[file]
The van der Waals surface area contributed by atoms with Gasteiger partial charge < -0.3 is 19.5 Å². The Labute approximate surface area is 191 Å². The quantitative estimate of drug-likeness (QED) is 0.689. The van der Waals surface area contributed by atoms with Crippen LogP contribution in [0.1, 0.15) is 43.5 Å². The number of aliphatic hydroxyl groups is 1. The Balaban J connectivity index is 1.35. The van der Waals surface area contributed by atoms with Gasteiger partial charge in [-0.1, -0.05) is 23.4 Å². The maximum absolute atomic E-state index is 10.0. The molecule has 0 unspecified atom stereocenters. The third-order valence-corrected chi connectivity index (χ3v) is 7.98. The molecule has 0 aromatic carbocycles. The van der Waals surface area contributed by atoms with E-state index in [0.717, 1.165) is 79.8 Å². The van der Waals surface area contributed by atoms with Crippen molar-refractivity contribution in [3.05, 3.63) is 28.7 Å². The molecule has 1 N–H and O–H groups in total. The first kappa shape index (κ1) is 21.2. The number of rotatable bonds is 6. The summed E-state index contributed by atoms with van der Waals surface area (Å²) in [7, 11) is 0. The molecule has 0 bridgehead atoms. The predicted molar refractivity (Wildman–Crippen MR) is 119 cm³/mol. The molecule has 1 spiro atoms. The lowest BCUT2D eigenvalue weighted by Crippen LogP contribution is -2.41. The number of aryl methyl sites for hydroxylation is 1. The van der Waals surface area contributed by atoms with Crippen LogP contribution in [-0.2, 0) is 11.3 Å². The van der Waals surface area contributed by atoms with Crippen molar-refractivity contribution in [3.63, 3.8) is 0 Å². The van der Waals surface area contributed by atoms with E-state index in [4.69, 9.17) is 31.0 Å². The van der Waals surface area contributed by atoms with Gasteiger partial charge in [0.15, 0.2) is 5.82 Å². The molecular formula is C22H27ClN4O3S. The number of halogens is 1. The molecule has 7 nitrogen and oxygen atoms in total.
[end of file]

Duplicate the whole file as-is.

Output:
The van der Waals surface area contributed by atoms with Gasteiger partial charge < -0.3 is 19.5 Å². The Labute approximate surface area is 191 Å². The quantitative estimate of drug-likeness (QED) is 0.689. The van der Waals surface area contributed by atoms with Crippen LogP contribution in [0.1, 0.15) is 43.5 Å². The number of aliphatic hydroxyl groups is 1. The Balaban J connectivity index is 1.35. The van der Waals surface area contributed by atoms with Gasteiger partial charge in [-0.1, -0.05) is 23.4 Å². The maximum absolute atomic E-state index is 10.0. The molecule has 0 unspecified atom stereocenters. The third-order valence-corrected chi connectivity index (χ3v) is 7.98. The molecule has 0 aromatic carbocycles. The van der Waals surface area contributed by atoms with E-state index in [0.717, 1.165) is 79.8 Å². The van der Waals surface area contributed by atoms with Crippen molar-refractivity contribution in [3.05, 3.63) is 28.7 Å². The molecule has 1 N–H and O–H groups in total. The first kappa shape index (κ1) is 21.2. The number of rotatable bonds is 6. The summed E-state index contributed by atoms with van der Waals surface area (Å²) in [7, 11) is 0. The molecule has 0 bridgehead atoms. The predicted molar refractivity (Wildman–Crippen MR) is 119 cm³/mol. The molecule has 1 spiro atoms. The lowest BCUT2D eigenvalue weighted by Crippen LogP contribution is -2.41. The number of aryl methyl sites for hydroxylation is 1. The van der Waals surface area contributed by atoms with Crippen LogP contribution in [-0.2, 0) is 11.3 Å². The van der Waals surface area contributed by atoms with Crippen molar-refractivity contribution in [3.63, 3.8) is 0 Å². The van der Waals surface area contributed by atoms with E-state index in [4.69, 9.17) is 31.0 Å². The van der Waals surface area contributed by atoms with Gasteiger partial charge in [0.15, 0.2) is 5.82 Å². The molecular formula is C22H27ClN4O3S. The number of halogens is 1. The molecule has 7 nitrogen and oxygen atoms in total.